Internet Censorship Essay

Pages: 10 (2943 words)  ·  Bibliography Sources: 20  ·  Level: College Senior  ·  Topic: Education - Computers

SAMPLE EXCERPT:

[. . .] Many countries like the United States treat people participating in such activities with an entirely different rule book and set of standards and practices than people who commit perceived lesser crimes. Freedom of association is generally held to be a positive but when people are conversing with the outwardly stated purpose of overthrowing government and/or committing mass murder in all ways possible, the normal perceptions about freedom of expression and speech are generally thrown out the window.

A final con to freedom of expression is lack of accountability. Whether a person uses his or her actual name or not, a lot can be said and done on the internet that is very destructive. Posting compromising private pictures and revealing sensitive information are just some of the examples. Many such activities are not illegal and that should probably remain the case because of the extreme lengths that such regulation can be taken, but some very destructive and insidious activities can be done on the internet and the fallout from such behavior can be massive and long-lasting. Consequences can range from temporary and fleeting to long-lasting and pervasive. For example, most would probably argue that people are free to join and participate on Facebook. However, posting pictures from a raucous party or a picture that is sexually explicit can have wide-reaching effects including the loss of a marriage to the loss of a job.

Freedom of expression left unchecked is perceived to be a cause of the coarsening of public discourse. Politics is a good example of this. The caustic nature of many politically-motivated posts takes many people aback and there is little to nothing that can be done to stop it. Many people deride this as a sad state of affairs, but no solutions to this perceived problem are apparent as the only obvious way to address is it to make people clam up. The author of this paper has even seen people in the media advocate controls on political speech. Given the American right to freedom of the press and freedom of speech, that is quite interesting to say the least.

While one can argue, and rightly so, that people should be held accountable for their actions both criminally and ethically, the same is true of people who make assumptions and/or spread information that really should not be spread and that do not consider the consequences behind such actions. It is true that embarrassing results can be pure accidental but the results are often all the same. On the other hand, people that engage in this activity on purpose with the sole express purpose of harming others in any way possible, it is an unfortunate true that little to nothing can be done that truly provides justice to the harmed party.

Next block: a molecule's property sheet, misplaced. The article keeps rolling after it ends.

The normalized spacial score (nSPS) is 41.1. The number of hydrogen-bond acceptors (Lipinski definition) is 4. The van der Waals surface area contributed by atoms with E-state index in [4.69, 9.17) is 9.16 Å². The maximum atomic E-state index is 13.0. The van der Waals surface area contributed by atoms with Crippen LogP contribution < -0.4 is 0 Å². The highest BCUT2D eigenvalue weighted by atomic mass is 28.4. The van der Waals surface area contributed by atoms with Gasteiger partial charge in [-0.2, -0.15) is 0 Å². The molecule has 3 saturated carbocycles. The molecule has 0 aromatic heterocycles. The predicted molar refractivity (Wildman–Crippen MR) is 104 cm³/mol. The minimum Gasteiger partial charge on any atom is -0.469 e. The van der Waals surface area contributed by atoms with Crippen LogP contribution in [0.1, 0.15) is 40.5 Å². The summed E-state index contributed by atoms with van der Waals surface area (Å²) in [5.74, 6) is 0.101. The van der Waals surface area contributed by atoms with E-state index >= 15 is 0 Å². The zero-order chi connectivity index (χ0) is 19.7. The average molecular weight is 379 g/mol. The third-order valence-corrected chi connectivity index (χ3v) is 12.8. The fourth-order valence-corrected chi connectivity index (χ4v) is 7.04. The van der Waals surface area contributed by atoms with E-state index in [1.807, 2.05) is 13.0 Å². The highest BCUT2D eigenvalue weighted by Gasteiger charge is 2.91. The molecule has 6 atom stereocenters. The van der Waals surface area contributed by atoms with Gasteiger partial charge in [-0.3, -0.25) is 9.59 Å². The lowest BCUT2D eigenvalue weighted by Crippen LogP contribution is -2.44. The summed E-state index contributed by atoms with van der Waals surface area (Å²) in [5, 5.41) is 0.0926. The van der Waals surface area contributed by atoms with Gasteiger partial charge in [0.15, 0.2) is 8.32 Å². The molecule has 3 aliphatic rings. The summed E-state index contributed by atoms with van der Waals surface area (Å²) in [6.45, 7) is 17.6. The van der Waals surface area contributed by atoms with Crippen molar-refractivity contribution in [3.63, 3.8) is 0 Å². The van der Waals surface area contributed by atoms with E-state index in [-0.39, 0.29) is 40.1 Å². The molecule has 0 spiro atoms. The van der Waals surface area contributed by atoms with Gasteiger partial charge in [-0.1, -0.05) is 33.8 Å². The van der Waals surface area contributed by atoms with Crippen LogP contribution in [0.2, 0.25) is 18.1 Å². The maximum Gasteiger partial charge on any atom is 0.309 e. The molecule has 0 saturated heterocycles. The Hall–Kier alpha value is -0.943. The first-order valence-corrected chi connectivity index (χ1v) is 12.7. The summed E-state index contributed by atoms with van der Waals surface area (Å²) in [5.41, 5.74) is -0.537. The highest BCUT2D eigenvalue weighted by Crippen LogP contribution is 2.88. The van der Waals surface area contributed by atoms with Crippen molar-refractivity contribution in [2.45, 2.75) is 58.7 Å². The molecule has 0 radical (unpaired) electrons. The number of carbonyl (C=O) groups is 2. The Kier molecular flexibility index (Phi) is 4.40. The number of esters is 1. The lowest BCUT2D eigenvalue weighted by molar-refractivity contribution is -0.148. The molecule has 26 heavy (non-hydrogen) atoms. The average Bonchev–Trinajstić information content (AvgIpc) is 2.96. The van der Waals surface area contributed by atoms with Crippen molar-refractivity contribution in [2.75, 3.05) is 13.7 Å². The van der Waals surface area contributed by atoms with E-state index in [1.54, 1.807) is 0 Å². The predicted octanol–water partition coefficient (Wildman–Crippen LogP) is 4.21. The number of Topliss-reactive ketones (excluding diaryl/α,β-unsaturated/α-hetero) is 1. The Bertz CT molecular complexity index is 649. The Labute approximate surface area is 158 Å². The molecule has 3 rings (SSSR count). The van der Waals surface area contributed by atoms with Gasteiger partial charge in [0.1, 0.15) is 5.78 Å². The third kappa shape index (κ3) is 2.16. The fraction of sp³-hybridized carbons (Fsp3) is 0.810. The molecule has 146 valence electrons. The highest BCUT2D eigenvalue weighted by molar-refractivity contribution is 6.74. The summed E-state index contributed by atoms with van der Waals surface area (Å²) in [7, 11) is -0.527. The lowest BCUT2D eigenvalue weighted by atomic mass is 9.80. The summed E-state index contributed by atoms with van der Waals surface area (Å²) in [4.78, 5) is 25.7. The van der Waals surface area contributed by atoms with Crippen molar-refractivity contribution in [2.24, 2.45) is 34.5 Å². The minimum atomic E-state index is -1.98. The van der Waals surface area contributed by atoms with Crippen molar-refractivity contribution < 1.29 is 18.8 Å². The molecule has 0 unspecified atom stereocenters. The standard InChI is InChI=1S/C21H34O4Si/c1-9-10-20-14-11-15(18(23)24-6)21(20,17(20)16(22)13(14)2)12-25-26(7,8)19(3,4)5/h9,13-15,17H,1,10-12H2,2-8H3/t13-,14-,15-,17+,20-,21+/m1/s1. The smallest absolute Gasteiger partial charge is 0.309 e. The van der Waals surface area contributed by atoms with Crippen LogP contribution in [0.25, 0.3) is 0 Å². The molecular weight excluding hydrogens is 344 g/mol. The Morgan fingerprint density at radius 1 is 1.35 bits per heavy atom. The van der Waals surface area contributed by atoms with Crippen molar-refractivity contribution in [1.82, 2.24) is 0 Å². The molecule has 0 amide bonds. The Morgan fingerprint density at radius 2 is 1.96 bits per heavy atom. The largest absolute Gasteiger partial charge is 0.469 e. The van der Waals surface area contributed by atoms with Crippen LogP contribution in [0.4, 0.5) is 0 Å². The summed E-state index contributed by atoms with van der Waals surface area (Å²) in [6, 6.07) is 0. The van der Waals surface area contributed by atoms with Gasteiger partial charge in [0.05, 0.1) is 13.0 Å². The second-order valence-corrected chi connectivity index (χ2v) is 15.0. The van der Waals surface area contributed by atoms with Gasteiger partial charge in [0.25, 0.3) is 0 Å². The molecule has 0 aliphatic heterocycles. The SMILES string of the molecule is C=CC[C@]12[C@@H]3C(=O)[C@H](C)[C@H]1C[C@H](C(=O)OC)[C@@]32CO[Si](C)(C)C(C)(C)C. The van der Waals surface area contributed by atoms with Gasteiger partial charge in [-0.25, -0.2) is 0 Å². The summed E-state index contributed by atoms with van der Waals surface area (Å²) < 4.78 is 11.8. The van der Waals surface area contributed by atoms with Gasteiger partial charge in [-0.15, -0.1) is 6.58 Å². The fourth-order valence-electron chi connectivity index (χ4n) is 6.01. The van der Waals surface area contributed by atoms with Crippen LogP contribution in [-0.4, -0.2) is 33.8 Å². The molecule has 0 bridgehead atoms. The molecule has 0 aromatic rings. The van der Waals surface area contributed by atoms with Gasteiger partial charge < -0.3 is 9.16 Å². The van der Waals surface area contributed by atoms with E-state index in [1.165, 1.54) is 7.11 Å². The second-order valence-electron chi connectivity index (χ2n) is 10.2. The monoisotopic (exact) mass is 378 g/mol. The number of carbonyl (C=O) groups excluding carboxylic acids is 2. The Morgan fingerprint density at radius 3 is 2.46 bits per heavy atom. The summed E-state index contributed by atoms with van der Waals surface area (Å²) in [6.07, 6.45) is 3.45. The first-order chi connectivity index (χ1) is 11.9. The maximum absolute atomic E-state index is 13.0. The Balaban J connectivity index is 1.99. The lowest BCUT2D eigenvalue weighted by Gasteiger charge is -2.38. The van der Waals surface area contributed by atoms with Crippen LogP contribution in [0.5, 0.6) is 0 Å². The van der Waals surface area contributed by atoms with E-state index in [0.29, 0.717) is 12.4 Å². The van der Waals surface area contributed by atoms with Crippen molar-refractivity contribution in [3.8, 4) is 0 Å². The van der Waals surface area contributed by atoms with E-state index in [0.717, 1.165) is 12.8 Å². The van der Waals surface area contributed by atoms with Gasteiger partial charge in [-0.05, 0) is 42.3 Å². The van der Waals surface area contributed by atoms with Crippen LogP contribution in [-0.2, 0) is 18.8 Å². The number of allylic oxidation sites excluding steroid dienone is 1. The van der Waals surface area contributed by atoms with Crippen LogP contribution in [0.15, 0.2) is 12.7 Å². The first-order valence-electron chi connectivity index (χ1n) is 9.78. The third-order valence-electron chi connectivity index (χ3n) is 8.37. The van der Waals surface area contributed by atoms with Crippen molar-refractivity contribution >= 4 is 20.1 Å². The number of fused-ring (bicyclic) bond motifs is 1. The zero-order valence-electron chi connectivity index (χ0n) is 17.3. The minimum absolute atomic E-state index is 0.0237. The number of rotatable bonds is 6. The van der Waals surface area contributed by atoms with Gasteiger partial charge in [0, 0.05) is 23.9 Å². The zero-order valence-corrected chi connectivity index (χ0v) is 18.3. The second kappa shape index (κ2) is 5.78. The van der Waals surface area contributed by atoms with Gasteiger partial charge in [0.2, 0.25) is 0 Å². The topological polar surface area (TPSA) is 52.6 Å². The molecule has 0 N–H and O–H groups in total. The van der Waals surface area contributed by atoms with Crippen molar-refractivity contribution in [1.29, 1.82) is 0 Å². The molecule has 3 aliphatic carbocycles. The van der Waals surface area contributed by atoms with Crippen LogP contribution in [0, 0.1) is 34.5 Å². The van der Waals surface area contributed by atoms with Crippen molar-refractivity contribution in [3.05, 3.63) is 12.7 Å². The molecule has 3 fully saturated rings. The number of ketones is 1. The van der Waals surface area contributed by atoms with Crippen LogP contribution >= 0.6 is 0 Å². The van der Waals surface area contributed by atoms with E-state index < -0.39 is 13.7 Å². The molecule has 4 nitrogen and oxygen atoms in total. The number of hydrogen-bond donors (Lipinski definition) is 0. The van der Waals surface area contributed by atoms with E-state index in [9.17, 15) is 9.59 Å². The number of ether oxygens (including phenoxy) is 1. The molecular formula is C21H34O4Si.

Effects of Pros and Cons on Freedom of Expression

The censorship or disablement of the Internet in any way often causes a raucous and chaotic response. A sterling example of this in action was the actions taken by Egypt during the last throes of the Mubarak regime. After three days of vitriolic protests that were in large part organized through social media sites like Facebook, Egypt took the largely unprecedented step of completely shutting off the Internet (Dibbell, 2012). History has shown since then that this just inflamed the populace even more and the decision to staunch online communication was eventually undone.

Another effect that online activity restriction can have is the thought that such actions are inherently incompatible with the precepts of democracy and freedom of speech in general (Morozov, 2011). Such questions have been posed based on the restrictions placed on the online activities and speech of people in South Korea (Fish, 2009). The government has stated its need to engage in such activity. However, the country's populaces as well as observers outside of the country have vehemently condemned the behavior (Fish, 2009). A similar set of circumstances have come to be in Turkey (Ozkan & Arikan, 2009). Countries that installed such measures have been usurped by people that continue their online activities under pseudonyms (Talbot, 2009).